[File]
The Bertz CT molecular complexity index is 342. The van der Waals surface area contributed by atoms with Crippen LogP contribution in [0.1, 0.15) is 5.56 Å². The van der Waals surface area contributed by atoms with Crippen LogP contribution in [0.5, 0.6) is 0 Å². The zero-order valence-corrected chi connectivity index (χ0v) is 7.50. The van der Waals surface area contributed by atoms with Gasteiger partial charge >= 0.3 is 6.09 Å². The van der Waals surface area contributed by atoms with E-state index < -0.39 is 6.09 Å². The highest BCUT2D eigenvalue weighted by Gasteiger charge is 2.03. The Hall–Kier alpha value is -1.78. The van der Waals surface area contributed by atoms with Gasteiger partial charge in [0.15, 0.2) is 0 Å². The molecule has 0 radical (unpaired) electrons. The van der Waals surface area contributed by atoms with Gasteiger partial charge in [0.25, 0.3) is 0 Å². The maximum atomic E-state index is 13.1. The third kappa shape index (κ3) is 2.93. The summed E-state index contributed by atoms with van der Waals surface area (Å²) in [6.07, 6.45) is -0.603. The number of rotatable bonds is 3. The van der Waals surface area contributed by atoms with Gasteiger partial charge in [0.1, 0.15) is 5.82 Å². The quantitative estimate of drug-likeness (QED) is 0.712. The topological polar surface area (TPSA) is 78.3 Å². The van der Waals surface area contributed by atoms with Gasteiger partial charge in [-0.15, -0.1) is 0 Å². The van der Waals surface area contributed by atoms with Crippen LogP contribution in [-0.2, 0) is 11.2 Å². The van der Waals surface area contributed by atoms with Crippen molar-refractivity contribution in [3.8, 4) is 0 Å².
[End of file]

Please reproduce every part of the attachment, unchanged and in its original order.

The Bertz CT molecular complexity index is 342. The van der Waals surface area contributed by atoms with Crippen LogP contribution in [0.1, 0.15) is 5.56 Å². The van der Waals surface area contributed by atoms with Crippen LogP contribution in [0.5, 0.6) is 0 Å². The zero-order valence-corrected chi connectivity index (χ0v) is 7.50. The van der Waals surface area contributed by atoms with Gasteiger partial charge >= 0.3 is 6.09 Å². The van der Waals surface area contributed by atoms with E-state index < -0.39 is 6.09 Å². The highest BCUT2D eigenvalue weighted by Gasteiger charge is 2.03. The Hall–Kier alpha value is -1.78. The van der Waals surface area contributed by atoms with Gasteiger partial charge in [0.15, 0.2) is 0 Å². The molecule has 0 radical (unpaired) electrons. The van der Waals surface area contributed by atoms with Gasteiger partial charge in [0.25, 0.3) is 0 Å². The maximum atomic E-state index is 13.1. The third kappa shape index (κ3) is 2.93. The summed E-state index contributed by atoms with van der Waals surface area (Å²) in [6.07, 6.45) is -0.603. The number of rotatable bonds is 3. The van der Waals surface area contributed by atoms with Gasteiger partial charge in [0.1, 0.15) is 5.82 Å². The quantitative estimate of drug-likeness (QED) is 0.712. The topological polar surface area (TPSA) is 78.3 Å². The van der Waals surface area contributed by atoms with Gasteiger partial charge in [-0.15, -0.1) is 0 Å². The van der Waals surface area contributed by atoms with Crippen LogP contribution in [-0.2, 0) is 11.2 Å². The van der Waals surface area contributed by atoms with Crippen molar-refractivity contribution in [3.8, 4) is 0 Å².